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Tags: aca | canadians | cnn | sanders | tapper

Free Up Healthcare Market With Obamacare Repeal

Free Up Healthcare Market With Obamacare Repeal
U.S. Senate Health, Education, Labor and Pensions Committee Chairman Sen. Lamar Alexander, R-Tenn. speaks on Capitol Hill in January of 2016. The GOP drive to repeal Obamacare hasn’t eased the issue as one being fraught with politics. (Susan Walsh/AP)

Michael Dorstewitz By Monday, 18 September 2017 03:00 PM EDT Current | Bio | Archive

This article is part one of a series. 

The wrongheadedness of all Democrats (and most Republicans) on Capitol Hill is demonstrated by their notion that the federal government can actually control healthcare costs.

And President Donald Trump’s own lack of understanding was demonstrated by his campaign promise of "insurance for everybody" in an Obamacare replacement plan.

If the goal is truly to keep costs down, scrap the whole ball of wax — Obamacare, any alternative to it as well as today’s notion of health insurance altogether.

Repair? Replace? Forget it

The Affordable Care Act’s (Obamacare’s) dismal failure should have been a deafening clarion call to lawmakers that something was terribly wrong. But no, they insist instead upon either fixing or replacing it when they should just repeal it, letting the free market take over.

Sen. Lamar Alexander, R-Tenn., told The New York Times last month that the president "may have been the only person who didn't know" the complexity of the healthcare system.

Then the Tennessee Republican demonstrated his own ignorance by announcing he’ll be working with Democrats to fix Obamacare. You can’t fix something that’s fundamentally flawed.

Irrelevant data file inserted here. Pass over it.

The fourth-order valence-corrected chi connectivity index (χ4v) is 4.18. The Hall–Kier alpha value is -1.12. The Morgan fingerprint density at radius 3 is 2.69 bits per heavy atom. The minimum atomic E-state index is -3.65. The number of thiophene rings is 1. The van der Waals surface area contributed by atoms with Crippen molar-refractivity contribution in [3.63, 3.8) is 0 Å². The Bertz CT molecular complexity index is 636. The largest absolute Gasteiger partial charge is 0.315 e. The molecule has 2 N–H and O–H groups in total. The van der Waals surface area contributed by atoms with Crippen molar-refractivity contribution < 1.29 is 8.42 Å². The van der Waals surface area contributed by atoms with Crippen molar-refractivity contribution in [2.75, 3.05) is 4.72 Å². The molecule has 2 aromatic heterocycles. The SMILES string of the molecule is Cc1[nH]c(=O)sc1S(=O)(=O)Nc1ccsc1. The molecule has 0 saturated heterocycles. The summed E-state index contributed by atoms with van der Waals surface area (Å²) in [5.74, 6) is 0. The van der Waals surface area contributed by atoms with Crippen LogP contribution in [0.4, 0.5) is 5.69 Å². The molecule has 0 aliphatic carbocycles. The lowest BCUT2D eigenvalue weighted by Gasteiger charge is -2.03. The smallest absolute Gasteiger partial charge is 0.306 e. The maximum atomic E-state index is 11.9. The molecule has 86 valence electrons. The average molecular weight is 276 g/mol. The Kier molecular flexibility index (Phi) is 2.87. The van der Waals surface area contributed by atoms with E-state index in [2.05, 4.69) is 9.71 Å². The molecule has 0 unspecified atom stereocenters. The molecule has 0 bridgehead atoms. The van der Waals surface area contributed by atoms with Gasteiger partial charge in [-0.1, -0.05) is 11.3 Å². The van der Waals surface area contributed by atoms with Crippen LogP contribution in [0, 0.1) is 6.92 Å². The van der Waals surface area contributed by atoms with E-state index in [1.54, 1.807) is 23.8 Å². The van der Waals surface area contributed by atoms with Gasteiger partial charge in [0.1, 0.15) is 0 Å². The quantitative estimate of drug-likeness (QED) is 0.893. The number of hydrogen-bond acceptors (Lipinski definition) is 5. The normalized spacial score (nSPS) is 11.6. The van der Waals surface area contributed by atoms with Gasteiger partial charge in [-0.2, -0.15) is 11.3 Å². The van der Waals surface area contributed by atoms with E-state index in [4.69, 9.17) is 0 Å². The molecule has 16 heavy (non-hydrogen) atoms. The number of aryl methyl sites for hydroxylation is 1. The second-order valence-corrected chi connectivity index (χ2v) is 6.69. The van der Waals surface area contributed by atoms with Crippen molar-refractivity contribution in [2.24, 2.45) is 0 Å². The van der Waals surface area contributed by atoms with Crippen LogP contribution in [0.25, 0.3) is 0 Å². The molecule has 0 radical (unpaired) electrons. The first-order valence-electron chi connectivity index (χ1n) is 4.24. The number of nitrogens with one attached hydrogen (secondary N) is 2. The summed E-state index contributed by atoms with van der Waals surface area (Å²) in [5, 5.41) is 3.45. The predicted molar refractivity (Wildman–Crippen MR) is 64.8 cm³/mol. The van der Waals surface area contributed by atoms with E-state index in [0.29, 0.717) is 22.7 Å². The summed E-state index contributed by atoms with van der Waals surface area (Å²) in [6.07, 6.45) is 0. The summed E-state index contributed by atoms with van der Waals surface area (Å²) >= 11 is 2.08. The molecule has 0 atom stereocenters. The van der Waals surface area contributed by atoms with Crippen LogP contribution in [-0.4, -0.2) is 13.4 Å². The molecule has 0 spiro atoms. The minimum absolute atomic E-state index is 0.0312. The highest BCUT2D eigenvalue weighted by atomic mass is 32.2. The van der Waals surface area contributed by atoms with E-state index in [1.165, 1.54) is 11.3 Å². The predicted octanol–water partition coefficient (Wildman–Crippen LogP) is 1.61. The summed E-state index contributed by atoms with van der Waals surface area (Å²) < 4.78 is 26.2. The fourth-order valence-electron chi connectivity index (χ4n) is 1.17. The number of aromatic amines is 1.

Moreover, any attempt to replace Obamacare with something else would run into the same problem Democrats did when drafting the ACA — the same one that Alexander observed in Trump but doesn’t recognize in himself — the system’s complexity.

The Full Monte

Last week Sen. Bernie Sanders, a self-described democratic socialist, went way off the rails by introduction a single-payer, government-controlled healthcare system. Yet the Vermont Independent demonstrated his own lack of knowledge when he couldn’t explain to CNN’s Jake Tapper how it could work when two states tried it before and failed. "These are cobalt blue states — Vermont and California — where people wanted single-payer, and there were problems because it would cost too  much," Tapper observed. "How do you make it national if you can’t even get it in Vermont and California?"

"Well it’s not a — no, no, no, no. Let’s — Jake — let’s be, let’s be careful about this." Sanders replied uncomfortably. "A single-payer health care system, in my view, and according to studies that I have seen, would save the average family significant sums of money."

Right, just like Obamacare was supposed to "save the average family significant sums of money." Instead we got skyrocketing premiums and deductibles inflated so high as to make the policies worthless. Not to mention, "If you like your doctor you can keep your doctor."